While contemplating these ideas, I came across an article in the HBR by Vijay Vishwanath and Janathan Marc called “Your Brand’s Best Strategy”.

One of the key points I understood in this article is that a companies ambitions must be judged in line with the commoditisation of the industry it is in. Eg: mobile phones- dominated by 7 manufacturers that add to more than 70% of the market and are all focused on innovation and profitability. Each company focused on justifying a price premium. (Till the emergence of the “cheap phones” market in India and China, this model was working very well.)

Or Apple and the mp3 market. Still dominated by a number of players offering “innovation” and establishing strong margins.

Compare this to the tyre business. Consumers are neither “wowed“ by innovation, nor seem too concerned by lower priced products. No real innovation has come to the market in the last 30 years.

I want to continue with the Nokia example. Today Nokia has defined the category- with products from $50 in India to $800 in the developed world. So far, they have gotten market share as well as profitability.

Now, lets say that the market of the “low cost” phones grows 5 times more than the overall market for cell phones. Nokia will be forced to sell more in this segment. Unless it is then able to find a cost structure that allows it to have the same profitability ( in %) as for its more “upmarket phones”, its profitability will fall. (not overall profits, but profit per phone).

However, as the mobile phone gets more and more “commoditised”, it is likely that cheaper manufacturers in China will be able to deliver phones at $25 without having a high cost structure due to lower investment in R&D, manufacturing costs etc.

Would Nokia be able to match this? Should it?

Or should it then refocus on businesses that value its innovations and allow it to continuously charge premiums and reinvest profits into its innovations.

As an industry matures, many consumer segments emerge. Satisfying each segment well requires specific business models. Working and synchronising among these different models different skills in a company and eventually proves impossible.

Today Nokia and Apple can do so. Because their respective industries are still relatively new. Customer segmentation still relatively narrow. But it will not be the same 5 years from now. Where should these companies create competencies in their business models?

Perhaps it is for this reason that in a mature industry, there has never been a “premium”, innovator that has consistently maintained strong prices and continued to gain market share.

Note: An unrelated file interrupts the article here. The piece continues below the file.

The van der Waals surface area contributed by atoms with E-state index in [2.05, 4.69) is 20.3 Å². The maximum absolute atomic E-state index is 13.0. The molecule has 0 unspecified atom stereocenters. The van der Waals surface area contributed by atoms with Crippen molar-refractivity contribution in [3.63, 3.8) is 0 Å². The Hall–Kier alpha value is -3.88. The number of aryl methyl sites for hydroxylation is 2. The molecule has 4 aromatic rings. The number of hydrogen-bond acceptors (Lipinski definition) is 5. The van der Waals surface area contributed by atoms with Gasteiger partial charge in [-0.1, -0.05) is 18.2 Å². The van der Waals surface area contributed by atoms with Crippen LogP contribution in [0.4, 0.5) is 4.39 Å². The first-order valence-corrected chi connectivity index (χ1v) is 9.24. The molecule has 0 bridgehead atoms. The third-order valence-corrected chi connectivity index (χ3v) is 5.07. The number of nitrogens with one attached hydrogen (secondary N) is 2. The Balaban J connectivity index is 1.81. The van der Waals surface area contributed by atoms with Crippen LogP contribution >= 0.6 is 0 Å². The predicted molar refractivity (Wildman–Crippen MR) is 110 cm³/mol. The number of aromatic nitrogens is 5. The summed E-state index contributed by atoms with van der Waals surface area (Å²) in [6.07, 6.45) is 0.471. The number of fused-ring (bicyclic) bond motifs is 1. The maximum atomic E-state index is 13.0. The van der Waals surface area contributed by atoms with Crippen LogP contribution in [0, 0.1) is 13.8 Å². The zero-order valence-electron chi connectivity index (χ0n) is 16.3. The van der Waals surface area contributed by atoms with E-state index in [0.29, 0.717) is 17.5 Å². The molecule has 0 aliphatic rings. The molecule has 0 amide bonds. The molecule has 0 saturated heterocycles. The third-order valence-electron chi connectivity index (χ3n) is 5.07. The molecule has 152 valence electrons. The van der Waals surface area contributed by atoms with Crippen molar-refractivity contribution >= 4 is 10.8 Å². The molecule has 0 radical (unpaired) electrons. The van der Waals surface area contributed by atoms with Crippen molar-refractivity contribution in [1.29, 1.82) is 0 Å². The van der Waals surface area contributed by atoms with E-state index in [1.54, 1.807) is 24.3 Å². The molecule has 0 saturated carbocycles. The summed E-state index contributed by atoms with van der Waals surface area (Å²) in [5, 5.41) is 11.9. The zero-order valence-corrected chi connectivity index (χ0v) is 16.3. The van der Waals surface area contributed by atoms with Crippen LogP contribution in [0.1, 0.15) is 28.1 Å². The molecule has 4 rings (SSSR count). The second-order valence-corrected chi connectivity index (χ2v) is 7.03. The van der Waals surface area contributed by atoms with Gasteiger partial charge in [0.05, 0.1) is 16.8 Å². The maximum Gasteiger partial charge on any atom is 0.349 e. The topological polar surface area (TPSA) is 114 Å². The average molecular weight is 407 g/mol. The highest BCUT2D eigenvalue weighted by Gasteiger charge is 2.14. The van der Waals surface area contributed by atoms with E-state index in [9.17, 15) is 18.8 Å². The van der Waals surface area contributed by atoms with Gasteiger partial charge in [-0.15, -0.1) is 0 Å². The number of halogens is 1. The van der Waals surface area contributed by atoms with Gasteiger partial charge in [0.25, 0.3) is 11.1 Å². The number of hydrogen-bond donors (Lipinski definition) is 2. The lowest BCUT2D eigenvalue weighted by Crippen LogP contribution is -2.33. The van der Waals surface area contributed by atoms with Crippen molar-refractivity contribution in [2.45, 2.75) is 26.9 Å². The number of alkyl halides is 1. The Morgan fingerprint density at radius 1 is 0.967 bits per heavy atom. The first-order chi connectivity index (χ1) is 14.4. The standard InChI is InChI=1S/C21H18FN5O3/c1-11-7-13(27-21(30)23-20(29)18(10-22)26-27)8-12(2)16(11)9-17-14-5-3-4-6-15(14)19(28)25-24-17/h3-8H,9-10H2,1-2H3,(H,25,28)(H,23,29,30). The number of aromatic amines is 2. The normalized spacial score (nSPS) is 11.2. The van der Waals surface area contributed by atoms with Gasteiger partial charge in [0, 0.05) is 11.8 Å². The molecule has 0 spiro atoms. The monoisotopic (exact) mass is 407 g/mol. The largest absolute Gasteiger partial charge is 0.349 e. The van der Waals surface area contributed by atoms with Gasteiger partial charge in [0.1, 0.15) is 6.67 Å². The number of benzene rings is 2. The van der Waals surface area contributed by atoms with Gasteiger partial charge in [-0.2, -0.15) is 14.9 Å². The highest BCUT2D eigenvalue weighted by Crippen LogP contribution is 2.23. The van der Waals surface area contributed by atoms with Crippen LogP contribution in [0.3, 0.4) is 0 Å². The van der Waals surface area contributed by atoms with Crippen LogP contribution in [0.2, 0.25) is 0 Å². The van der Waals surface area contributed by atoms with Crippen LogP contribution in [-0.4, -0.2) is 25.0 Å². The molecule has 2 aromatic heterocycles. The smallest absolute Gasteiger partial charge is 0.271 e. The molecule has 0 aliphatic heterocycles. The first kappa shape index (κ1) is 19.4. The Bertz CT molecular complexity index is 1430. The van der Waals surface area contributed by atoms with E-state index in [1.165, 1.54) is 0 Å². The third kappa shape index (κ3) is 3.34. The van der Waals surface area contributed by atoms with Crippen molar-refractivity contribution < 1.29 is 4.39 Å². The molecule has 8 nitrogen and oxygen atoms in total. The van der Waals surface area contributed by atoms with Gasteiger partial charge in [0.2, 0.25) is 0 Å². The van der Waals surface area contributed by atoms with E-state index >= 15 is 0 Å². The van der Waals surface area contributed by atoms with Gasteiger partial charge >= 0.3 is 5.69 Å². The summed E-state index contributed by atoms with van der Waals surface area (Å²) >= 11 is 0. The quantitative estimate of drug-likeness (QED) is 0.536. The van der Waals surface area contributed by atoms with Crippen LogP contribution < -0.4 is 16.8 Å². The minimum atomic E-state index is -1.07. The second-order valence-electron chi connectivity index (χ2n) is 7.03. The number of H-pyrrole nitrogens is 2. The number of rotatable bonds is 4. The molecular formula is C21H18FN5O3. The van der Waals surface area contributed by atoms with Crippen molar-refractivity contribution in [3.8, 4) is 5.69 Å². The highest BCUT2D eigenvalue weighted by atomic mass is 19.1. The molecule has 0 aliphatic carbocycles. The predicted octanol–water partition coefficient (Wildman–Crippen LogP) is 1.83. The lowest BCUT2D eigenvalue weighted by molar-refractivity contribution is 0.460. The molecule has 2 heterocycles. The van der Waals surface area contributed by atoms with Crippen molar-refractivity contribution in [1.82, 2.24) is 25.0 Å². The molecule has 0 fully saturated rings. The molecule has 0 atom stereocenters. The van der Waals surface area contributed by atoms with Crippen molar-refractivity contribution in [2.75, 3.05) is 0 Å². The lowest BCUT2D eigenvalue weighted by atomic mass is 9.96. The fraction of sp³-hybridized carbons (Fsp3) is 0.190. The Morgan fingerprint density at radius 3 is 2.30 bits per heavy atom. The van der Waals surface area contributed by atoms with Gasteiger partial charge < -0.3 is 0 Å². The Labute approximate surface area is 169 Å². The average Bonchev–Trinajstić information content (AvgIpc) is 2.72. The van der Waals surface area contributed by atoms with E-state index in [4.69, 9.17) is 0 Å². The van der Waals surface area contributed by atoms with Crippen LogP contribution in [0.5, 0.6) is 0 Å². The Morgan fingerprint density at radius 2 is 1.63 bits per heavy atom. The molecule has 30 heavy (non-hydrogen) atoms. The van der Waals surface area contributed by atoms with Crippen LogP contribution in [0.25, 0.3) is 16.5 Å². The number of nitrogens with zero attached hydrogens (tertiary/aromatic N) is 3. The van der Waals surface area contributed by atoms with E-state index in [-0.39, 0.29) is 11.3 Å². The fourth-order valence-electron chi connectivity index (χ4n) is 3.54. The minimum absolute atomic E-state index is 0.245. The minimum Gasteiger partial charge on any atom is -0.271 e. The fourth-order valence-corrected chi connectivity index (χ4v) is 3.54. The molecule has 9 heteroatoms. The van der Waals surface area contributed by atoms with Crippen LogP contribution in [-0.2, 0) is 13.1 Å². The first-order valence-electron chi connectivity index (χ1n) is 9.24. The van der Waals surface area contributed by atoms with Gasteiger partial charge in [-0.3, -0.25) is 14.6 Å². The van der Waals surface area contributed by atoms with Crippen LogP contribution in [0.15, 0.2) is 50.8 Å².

So, should financial analysts evaluate a company whose business is based on “innovations” based on “global market share”? Stupid idea.

Sunday, 24 June 2007

Porsche's mobile phone

Porsche decides to launch a range of cell phones:

When I read that Porsche was launching a new mobile phone, my first reaction was “Why?” At 1600 USD, it was expensive and definitely exclusive, but why did it seem like a terrible thing to do?

The Porsche brand offers a very specific promise- high performance driving pleasure, superbly styled and exclusive. It’s a drive that beats a BMW, Mercedes, Honda or anything else Its style makes it chic, but not overtly aggressive like a Ferrari or a Lamborghini. It isn’t shy of making a statement.

So what would a phone on the Porsche brand have to represent? Something fast and chic. Exclusive. Stylish but not gaudy (no jewellery embedded on the phone)
Easy to use.

But the big problem is the “exclusivity”. A car is easy to make exclusive once the technology is defined and mastered. But how about a T Shirt, cap, leather jacket…or a mobile phone?

Clearly, each of these categories, to be “cool”, need innovation and unique design elements in themselves. Design elements that come about from years of work- dedicated effort. Cell phones are the same game. Design is everything,

The design features that are needed to be cool are mastered by maybe Nokia, Apple (from sneak previews) in a consistent way. Companies like Sony, Samsung, Motorola, have not been able to do this often enough, in spite of their huge R&D and marketing budgets focused on this product category.

So what makes Porsche think they can do this category simply because they make a cool car. For the brand to get “re-enforced” by the product, requires a degree of sophistication that if they managed, would put Nokia out of business.

I suppose that’s what makes this so difficult to digest. I am not convinced they can make the “coolest” phone on the planet – the companies that can help them do so (Nokia/ Apple) will not help them. I think the phone will not do justice to the Porsche name.

My call- this was a pretty bad call by Porsche.